Although the issue of factorial invariance has received increasing attention in the literature, the focus is typically on differences in factor structure across groups that are directly observed, such as those denoted by sex or ethnicity. While establishing factorial invariance across observed groups is a requisite step in making meaningful cross-group comparisons, failure to attend to possible sources of latent class heterogeneity in the form of class-based differences in factor structure has the potential to compromise conclusions with respect to observed groups and may result in misguided attempts at instrument development and theory refinement. The present studies examined the sensitivity of two widely used confirmatory factor analytic model fit indices, the chi-square test of model fit and RMSEA, to latent class differences in factor structure. Two primary questions were addressed. The first of these concerned the impact of latent class differences in factor loadings with respect to model fit in a single sample reflecting a mixture of classes. The second question concerned the impact of latent class differences in configural structure on tests of factorial invariance across observed groups. The results suggest that both indices are highly insensitive to class-based differences in factor loadings. Across sample size conditions, models with medium (0.2) sized loading differences were rejected by the chi-square test of model fit at rates just slightly higher than the nominal .05 rate of rejection that would be expected under a true null hypothesis. While rates of rejection increased somewhat when the magnitude of loading difference increased, even the largest sample size with equal class representation and the most extreme violations of loading invariance only had rejection rates of approximately 60%. RMSEA was also insensitive to class-based differences in factor loadings, with mean values across conditions suggesting a degree of fit that would generally be regarded as exceptionally good in practice. In contrast, both indices were sensitive to class-based differences in configural structure in the context of a multiple group analysis in which each observed group was a mixture of classes. However, preliminary evidence suggests that this sensitivity may contingent on the form of the cross-group model misspecification.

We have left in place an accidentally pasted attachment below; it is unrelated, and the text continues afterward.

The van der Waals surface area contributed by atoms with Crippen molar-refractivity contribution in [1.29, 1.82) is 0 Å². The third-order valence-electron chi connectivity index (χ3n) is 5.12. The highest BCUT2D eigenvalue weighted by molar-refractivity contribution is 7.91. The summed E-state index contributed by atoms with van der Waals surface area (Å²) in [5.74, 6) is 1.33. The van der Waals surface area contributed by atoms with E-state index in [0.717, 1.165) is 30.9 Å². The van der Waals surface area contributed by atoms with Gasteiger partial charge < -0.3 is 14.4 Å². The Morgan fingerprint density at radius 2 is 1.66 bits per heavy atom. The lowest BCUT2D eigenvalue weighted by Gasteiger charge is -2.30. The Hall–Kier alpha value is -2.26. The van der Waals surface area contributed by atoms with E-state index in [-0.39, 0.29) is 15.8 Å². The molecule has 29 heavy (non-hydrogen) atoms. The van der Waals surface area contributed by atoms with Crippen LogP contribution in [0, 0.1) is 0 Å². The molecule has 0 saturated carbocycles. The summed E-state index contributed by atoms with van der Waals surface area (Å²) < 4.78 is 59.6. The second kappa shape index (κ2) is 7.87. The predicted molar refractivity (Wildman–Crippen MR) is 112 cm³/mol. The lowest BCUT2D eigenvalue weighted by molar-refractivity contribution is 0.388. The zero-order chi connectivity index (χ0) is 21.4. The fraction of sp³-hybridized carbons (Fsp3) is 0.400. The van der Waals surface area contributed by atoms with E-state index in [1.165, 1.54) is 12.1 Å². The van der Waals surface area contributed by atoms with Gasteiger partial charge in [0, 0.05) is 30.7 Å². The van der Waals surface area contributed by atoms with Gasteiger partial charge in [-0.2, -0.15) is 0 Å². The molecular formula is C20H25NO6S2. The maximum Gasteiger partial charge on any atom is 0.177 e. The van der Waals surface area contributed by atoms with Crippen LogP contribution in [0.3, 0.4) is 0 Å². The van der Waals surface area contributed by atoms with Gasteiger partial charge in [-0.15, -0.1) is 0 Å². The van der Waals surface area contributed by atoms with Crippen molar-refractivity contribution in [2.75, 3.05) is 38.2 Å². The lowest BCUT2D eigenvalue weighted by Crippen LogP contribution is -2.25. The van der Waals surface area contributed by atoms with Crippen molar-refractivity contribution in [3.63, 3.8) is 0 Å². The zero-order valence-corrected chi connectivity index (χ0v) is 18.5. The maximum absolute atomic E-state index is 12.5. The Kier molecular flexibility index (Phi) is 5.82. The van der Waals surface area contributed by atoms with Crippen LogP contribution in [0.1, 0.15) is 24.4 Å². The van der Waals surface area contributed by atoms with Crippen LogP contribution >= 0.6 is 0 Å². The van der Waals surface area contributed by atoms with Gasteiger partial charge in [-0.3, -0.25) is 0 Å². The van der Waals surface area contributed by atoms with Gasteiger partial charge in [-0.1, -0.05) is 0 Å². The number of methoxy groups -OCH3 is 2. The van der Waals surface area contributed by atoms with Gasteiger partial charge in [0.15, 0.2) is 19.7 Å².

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Agent